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Archive for the ‘peace’ Category

The hate of men will pass, and dictators die…

Posted by Charles II on December 20, 2011

Via Occupy Wall Street, the speech that the American people need to hear:

BTW, for this and things like it, he was driven out of America.

Posted in peace | 3 Comments »

Important words from Juan Cole

Posted by Charles II on January 30, 2011

[Added: Sharif Abdel Kouddous is blogging Egypt]

In analyzing the situation in Egypt, Juan Cole says something very important that US policymakers and politicians seem to have forgotten. It’s at the core of why I have stood so strongly against US interventions in Latin America. Although Juan Cole credits Max Weber for the insight (see here or here for a more precise expression of Weber), it’s really just common sense:

Why has the Egyptian state lost its legitimacy? Max Weber distinguished between power and authority. Power flows from the barrel of a gun, and the Egyptian state still has plenty of those. But Weber defines authority as the likelihood that a command will be obeyed. Leaders who have authority do not have to shoot people. …

Authority is rooted in legitimacy. Leaders are acknowledged because the people agree that there is some legitimate basis for their authority and power. In democratic countries, that legitimacy comes from the ballot box.

The urban sector has thrown up a few multi-millionaires, but many laborers fell left behind. The enormous number of high school and college graduates produced by the system can seldom find employment suited to their skills, and many cannot get jobs at all. Urban Egypt has rich and poor but only a small “middle class.” The state carefully tries to control labor unions, who could seldom act independently.

The state was thus increasingly seen to be a state for the few.

The Nasserist state, for all its flaws, gained legitimacy because it was seen as a state for the mass of Egyptians, whether abroad or domestically. The present regime is widely seen in Egypt as a state for the others– for the US, Israel, France and the UK– and as a state for the few– the Neoliberal nouveau riche. Islam plays no role in this analysis because it is not an independent variable. Muslim movements have served to protest the withdrawal of the state from its responsibilities, and to provide services. But they are a symptom, not the cause.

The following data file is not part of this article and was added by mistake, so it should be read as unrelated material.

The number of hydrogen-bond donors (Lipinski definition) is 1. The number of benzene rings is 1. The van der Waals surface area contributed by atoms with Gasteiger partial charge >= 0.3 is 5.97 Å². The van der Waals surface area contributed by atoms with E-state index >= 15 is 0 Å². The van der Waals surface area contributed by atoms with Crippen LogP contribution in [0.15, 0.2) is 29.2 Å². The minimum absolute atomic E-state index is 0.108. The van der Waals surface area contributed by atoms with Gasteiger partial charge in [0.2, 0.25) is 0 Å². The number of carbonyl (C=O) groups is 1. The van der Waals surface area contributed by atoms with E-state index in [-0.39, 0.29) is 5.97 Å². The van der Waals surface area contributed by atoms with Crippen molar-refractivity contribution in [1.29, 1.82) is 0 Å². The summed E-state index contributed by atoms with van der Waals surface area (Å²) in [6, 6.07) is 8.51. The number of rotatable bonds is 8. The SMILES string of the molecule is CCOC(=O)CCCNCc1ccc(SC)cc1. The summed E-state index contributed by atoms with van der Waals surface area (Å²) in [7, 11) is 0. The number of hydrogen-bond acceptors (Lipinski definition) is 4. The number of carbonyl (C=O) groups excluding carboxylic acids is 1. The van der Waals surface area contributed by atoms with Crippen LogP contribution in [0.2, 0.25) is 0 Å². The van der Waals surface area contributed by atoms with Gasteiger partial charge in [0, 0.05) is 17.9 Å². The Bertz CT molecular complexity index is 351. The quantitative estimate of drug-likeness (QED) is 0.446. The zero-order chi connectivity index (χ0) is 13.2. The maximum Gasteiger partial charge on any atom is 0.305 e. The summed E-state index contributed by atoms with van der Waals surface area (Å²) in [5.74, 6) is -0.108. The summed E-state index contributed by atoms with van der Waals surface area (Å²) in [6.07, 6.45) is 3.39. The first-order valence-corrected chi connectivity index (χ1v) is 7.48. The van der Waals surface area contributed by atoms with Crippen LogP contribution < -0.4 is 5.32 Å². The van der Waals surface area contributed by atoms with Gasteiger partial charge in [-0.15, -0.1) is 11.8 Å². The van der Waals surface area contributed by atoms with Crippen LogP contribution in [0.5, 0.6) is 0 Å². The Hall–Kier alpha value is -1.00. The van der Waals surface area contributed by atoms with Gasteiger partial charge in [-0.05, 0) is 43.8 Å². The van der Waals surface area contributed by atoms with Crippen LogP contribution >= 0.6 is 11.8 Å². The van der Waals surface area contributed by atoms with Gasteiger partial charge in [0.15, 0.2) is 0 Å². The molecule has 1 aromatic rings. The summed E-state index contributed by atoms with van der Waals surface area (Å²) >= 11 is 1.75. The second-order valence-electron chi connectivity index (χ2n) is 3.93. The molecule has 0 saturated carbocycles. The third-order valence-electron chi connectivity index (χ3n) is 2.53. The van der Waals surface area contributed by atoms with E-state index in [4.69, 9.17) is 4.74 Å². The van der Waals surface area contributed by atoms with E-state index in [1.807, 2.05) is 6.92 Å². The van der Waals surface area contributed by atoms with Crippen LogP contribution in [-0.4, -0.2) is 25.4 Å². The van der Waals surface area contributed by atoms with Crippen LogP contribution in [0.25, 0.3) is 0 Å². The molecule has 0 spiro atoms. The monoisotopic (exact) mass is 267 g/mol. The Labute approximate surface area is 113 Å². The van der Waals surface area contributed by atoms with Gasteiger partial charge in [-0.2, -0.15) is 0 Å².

In modern parlance, the words for “power” and “authority” as Cole is using them might be “hard power” and “soft power” (in Weber’s theory, “authority” is actually defined as the basis on which a command is viewed as legitimate or illegitimate, rather than the actual likelihood that it will be obeyed, which he calls “imperative control.” “Power” is the likelihood that the will of the commander will prevail, with or without resistance.)

Let us compare this to what is going on in the United States.
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Posted in Conflict in the Middle East, history, Media machine, peace, Pentagon | Comments Off on Important words from Juan Cole

Obama Talks Peace With Abbas

Posted by Phoenix Woman on November 18, 2008

From AFP via TPM:

US president-elect Barack Obama on Tuesday called Palestinian president Mahmud Abbas and vowed to continue pushing Middle East peace efforts, a senior official said.

In their first conversation since the November 4 US elections, Obama also reiterated his strong support for a Palestinian state living alongside Israel, top Palestinian negotiator Saeb Erakat told AFP.

But of course he’s evil and not to be trusted, never ever ever ever.

Posted in 2008, Barack Obama, Good Things, israel, Middle East, peace | 3 Comments »

Rosh Hashanah’s call to repentance

Posted by Charles II on September 30, 2008

Ray McGovern, Consortium News, published a piece that touched my heart:

In Judaism’s oral tradition Rosh Hashanah is the day when people are held to account. The wicked are “blotted out of the book of the living,” while the righteous are inscribed in the book of life.

Those in the middle are given 10 days to repent, until the holiday of Yom Kippur — the solemn Day of Atonement.